When I arrived at Duke, I thought research was all serious business. It was publications with titles so complicated you couldn’t understand, content meant to make geniuses scratch their heads, and test tubes performing operations nobody quite had time to explain to me.
I thought it was near impossible for an undergrad to get into social science research, and contemplated applying for a lab just to “get research experience.” I signed up for a research mentor, who graciously met me at the steps of Marketplace, but whose spectacular background and accolades intimidated me.
First-year me was puzzled about Duke Research and directions to the Sarah P. Duke Gardens. Here pictured with my good friend Matthew Lide, Duke 2016.
Back then, research was a grand, intangible, and formidable concept to me. It was one of those things you were supposed get involved with, and have some sort of not-quite-defined penchant for, but I didn’t know how to go about getting plugged in.
Research was Professor Lefkowitz getting recognized in front of thousands for his Nobel Prize. It was the overwhelming catalog of faculty research interests on each departmental web site. Research was cleaning test tubes, transferring liquids with pipettes, looking through a microscope — none of which I was fundamentally interested in.
Second-year me perfected the art of awkward hand gestures while conversing with Joel Kaplan, Vice President for Public Policy at Facebook, after a Duke American Grand Strategy Program luncheon. Photo Credit: Duke Photography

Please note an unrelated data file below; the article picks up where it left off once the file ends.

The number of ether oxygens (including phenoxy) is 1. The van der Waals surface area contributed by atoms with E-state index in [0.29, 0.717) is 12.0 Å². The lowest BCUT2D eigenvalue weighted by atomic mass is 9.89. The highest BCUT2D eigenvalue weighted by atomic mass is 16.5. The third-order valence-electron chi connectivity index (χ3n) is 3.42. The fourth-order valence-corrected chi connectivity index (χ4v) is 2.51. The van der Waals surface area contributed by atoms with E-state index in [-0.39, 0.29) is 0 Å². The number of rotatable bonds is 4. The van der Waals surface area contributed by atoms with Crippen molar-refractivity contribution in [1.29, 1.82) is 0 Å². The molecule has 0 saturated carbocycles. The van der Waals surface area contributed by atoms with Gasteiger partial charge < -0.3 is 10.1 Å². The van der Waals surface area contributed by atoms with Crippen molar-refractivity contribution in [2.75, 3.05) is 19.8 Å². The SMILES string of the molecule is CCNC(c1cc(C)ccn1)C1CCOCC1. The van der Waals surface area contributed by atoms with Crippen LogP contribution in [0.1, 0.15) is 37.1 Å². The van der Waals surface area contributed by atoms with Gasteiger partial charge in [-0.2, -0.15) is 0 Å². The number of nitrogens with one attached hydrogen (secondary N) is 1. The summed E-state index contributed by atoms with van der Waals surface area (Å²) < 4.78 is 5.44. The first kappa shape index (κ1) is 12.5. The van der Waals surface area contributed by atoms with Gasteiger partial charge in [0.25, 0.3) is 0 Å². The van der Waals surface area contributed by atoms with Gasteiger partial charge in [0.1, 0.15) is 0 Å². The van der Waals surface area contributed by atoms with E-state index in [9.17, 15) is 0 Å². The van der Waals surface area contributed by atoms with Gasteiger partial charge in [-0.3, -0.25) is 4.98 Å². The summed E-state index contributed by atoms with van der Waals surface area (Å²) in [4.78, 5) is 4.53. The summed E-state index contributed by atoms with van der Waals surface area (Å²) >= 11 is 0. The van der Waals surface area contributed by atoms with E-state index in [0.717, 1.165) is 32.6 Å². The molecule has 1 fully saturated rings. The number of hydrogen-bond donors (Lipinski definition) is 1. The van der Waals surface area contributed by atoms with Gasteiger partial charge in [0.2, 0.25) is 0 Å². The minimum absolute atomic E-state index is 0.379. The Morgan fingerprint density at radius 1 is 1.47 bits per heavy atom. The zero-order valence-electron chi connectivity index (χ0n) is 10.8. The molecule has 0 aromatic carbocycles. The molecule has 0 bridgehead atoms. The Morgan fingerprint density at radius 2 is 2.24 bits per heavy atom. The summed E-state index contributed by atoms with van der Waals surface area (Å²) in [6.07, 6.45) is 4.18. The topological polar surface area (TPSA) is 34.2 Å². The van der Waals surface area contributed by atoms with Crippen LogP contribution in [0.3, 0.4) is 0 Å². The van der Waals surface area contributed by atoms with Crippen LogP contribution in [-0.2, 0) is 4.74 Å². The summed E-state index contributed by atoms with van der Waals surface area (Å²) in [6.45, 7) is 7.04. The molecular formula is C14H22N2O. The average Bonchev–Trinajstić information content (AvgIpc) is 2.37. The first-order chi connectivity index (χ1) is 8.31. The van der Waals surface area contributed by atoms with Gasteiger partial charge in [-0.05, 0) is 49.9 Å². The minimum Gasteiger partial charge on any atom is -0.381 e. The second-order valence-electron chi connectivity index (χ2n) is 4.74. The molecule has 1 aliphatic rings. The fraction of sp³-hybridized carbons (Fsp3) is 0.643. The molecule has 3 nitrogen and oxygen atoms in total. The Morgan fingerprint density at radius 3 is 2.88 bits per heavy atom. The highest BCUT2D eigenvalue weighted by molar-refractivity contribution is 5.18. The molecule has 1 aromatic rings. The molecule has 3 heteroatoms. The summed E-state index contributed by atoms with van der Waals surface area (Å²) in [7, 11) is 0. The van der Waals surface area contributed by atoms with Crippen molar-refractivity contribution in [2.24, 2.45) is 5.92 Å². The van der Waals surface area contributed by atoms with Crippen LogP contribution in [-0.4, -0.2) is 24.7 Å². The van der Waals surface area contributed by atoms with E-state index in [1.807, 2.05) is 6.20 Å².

But I’m here to tell you that I was wrong. You see, over these three years, while I’ve enjoyed engaging in research in formal settings, research has also manifested itself in very personal, very approachable ways, and I’d like to share what Duke Research has come to mean to me.
Research is the enthusiastic dash from one white board to another in the midst of a discussion on model selection so passionate you want to spring off the edge of your seat. It’s the long conversation with your roommate about the state of things that goes into the wee hours of the night.
Research is feeling comfortable to share fresh, under-developed ideas with your mentors. It’s texting your professor that wacky analogy you just made up about a theory you learned. Research is the diversity and breadth of guest lectures, seminars, and symposiums open to all.
Third-year me enjoyed free donut breaks as part of research. Here pictured with Kyle Casey, who studies modular forms, TJ Ciesla, who experiments with synthetic biology, and Paul Hoard, who’s always down to finance.
Research is forwarding your friends an email, an article or event about a concept you think would pique their interest. It’s connecting friends who turn out to be intellectual soul-mates.
Research is pondering over a question someone threw at you during thesis seminar that you don’t quite have the answer for yet. Research is a good game of “Explain (blank*) to a five-year-old,” one of my favorite activities with my best friend. (*So far, we’ve done Excel, the Maximum Likelihood Estimator, and Prime numbers.)
Duke’s research is big, but it can be manifested in so many small, beautiful ways. It advances every time we ask a speaker a question or linger in the Gross Chemistry Hall to give that research poster a second glance. Even though these small steps aren’t formalized, they inadvertently make our research community richer, make us richer.
Fourth-year research is sitting next to your chewbacca-esque friend, trying to sit still while sharing thoughts on his parking optimization thesis. Grant Kelly, Duke 2016.
To quote my boss, it’s not just about the glossy publications or the number of citations; it’s also about the people, the process, the ever-renewing excitement.
TL;DR You don’t have to be published in a top journal to contribute to the richness of the Duke research community–just strike up a conversation with a similarly curious soul!
By YunChu Huang, Duke 2016